Former prizefighter James MacGregor wants to be a gentleman, like the men he trains in his boxing saloon. His first step is gaining a beautiful, wealthy wife. Eleanor Townsend is not that woman, but a chance encounter gives him the leverage he needs. She’ll gain him entry to high society and help him with his atrocious manners, and in return, he won’t reveal her secret. It’s the perfect arrangement. At least until the sparks between them become more than just their personalities clashing. But there’s too much at stake for James to give in to his growing attraction.

Rating: C+

I loved Enchanting the Earl, the first book in Lily Maxton’s series about the Townsend siblings, which I called a “sweetly sensual character-driven romance” between a reclusive war hero and the free-spirited young woman who shows him that he’s a man worthy of love and acceptance.  I was impressed by the way the author balanced the various elements of her story and by the strong characterisation – which extended to the secondary cast as well as the principals – so I eagerly snapped up the next in the series, The Rogue’s Conquest, in the hopes of finding it to be an equally satisfying and enjoyable read.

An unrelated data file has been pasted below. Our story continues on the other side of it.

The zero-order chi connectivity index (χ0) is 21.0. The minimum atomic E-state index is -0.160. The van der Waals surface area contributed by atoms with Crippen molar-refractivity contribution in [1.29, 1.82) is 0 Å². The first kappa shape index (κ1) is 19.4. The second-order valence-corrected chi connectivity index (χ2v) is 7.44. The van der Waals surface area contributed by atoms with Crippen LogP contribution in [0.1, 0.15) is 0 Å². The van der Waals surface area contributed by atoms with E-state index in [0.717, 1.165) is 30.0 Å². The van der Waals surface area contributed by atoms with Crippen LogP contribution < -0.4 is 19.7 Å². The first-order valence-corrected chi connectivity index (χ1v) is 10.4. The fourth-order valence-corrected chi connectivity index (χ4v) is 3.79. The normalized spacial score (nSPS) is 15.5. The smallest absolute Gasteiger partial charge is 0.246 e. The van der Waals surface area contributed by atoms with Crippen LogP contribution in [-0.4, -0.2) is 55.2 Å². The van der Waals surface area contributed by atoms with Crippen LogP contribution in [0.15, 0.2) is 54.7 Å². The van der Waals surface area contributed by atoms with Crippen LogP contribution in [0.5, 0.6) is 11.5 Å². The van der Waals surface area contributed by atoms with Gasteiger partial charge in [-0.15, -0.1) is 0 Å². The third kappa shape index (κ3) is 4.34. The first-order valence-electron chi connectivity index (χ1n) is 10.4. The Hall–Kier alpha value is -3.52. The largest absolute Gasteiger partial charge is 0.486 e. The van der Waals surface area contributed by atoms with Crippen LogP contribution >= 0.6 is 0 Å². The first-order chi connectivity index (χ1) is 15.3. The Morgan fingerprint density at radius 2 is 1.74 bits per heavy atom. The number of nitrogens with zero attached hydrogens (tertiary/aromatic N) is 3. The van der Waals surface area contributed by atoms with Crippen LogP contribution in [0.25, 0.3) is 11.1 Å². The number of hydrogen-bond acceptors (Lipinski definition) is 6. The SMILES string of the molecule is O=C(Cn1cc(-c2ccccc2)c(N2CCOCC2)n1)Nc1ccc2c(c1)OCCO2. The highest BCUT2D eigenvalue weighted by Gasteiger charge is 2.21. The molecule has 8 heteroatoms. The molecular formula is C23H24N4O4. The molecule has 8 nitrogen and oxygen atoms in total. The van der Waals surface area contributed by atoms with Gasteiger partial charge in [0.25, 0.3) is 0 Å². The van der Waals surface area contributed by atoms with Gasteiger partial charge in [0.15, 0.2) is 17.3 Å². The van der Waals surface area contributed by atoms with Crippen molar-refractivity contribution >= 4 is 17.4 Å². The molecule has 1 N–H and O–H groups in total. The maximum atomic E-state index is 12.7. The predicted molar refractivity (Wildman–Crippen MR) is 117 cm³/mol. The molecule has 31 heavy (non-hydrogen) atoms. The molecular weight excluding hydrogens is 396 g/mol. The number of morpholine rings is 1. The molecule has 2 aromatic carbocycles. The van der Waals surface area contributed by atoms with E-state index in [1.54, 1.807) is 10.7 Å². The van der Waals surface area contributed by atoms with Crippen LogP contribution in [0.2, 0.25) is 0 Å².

As is shown by my grade, that wasn’t quite the case.  I didn’t dislike the story, but I didn’t really warm to either of the leads and never felt there was a strong romantic connection between them.  The pacing is off, too, with most of the emotional weight of the story coming well into the second half, and I suspect that wasn’t helped by the fact that the book is quite short – something between a long novella and a short novel. The protagonists and their relationship are not given time to properly develop, plus, when it’s time for the hero to admit his perspective has been completely wrong, he is able to shed the beliefs and ambitions he’s held for pretty much all his life in less time than it takes to blink the proverbial eye.